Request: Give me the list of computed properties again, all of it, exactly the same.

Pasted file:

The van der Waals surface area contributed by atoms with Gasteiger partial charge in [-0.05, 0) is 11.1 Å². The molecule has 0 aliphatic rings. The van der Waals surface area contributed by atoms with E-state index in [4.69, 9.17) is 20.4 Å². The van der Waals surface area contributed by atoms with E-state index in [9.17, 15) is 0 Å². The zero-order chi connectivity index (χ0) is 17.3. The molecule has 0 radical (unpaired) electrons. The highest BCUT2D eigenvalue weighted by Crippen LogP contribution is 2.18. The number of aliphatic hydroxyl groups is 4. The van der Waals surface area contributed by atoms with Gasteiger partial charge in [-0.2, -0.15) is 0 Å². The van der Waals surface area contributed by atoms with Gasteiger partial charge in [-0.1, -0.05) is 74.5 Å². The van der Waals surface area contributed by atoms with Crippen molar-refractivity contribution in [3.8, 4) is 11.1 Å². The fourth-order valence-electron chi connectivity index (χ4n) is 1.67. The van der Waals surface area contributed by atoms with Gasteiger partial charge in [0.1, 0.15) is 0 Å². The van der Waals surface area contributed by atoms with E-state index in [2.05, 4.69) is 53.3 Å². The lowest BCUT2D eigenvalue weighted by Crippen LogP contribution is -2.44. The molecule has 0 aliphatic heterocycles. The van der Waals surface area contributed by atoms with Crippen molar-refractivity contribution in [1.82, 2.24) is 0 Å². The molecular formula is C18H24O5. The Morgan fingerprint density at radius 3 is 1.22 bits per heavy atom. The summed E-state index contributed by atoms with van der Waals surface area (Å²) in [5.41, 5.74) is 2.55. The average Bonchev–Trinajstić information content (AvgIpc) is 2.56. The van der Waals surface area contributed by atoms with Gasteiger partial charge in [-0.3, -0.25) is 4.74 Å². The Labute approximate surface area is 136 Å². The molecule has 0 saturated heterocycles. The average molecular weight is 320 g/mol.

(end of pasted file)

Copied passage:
The van der Waals surface area contributed by atoms with Gasteiger partial charge in [-0.05, 0) is 11.1 Å². The molecule has 0 aliphatic rings. The van der Waals surface area contributed by atoms with E-state index in [4.69, 9.17) is 20.4 Å². The van der Waals surface area contributed by atoms with E-state index in [9.17, 15) is 0 Å². The zero-order chi connectivity index (χ0) is 17.3. The molecule has 0 radical (unpaired) electrons. The highest BCUT2D eigenvalue weighted by Crippen LogP contribution is 2.18. The number of aliphatic hydroxyl groups is 4. The van der Waals surface area contributed by atoms with Gasteiger partial charge in [-0.2, -0.15) is 0 Å². The van der Waals surface area contributed by atoms with Gasteiger partial charge in [-0.1, -0.05) is 74.5 Å². The van der Waals surface area contributed by atoms with Crippen molar-refractivity contribution in [3.8, 4) is 11.1 Å². The fourth-order valence-electron chi connectivity index (χ4n) is 1.67. The van der Waals surface area contributed by atoms with Gasteiger partial charge in [0.1, 0.15) is 0 Å². The van der Waals surface area contributed by atoms with E-state index in [2.05, 4.69) is 53.3 Å². The lowest BCUT2D eigenvalue weighted by Crippen LogP contribution is -2.44. The molecule has 0 aliphatic heterocycles. The van der Waals surface area contributed by atoms with Crippen molar-refractivity contribution in [1.82, 2.24) is 0 Å². The molecular formula is C18H24O5. The Morgan fingerprint density at radius 3 is 1.22 bits per heavy atom. The summed E-state index contributed by atoms with van der Waals surface area (Å²) in [5.41, 5.74) is 2.55. The average Bonchev–Trinajstić information content (AvgIpc) is 2.56. The van der Waals surface area contributed by atoms with Gasteiger partial charge in [-0.3, -0.25) is 4.74 Å². The Labute approximate surface area is 136 Å². The molecule has 0 saturated heterocycles. The average molecular weight is 320 g/mol.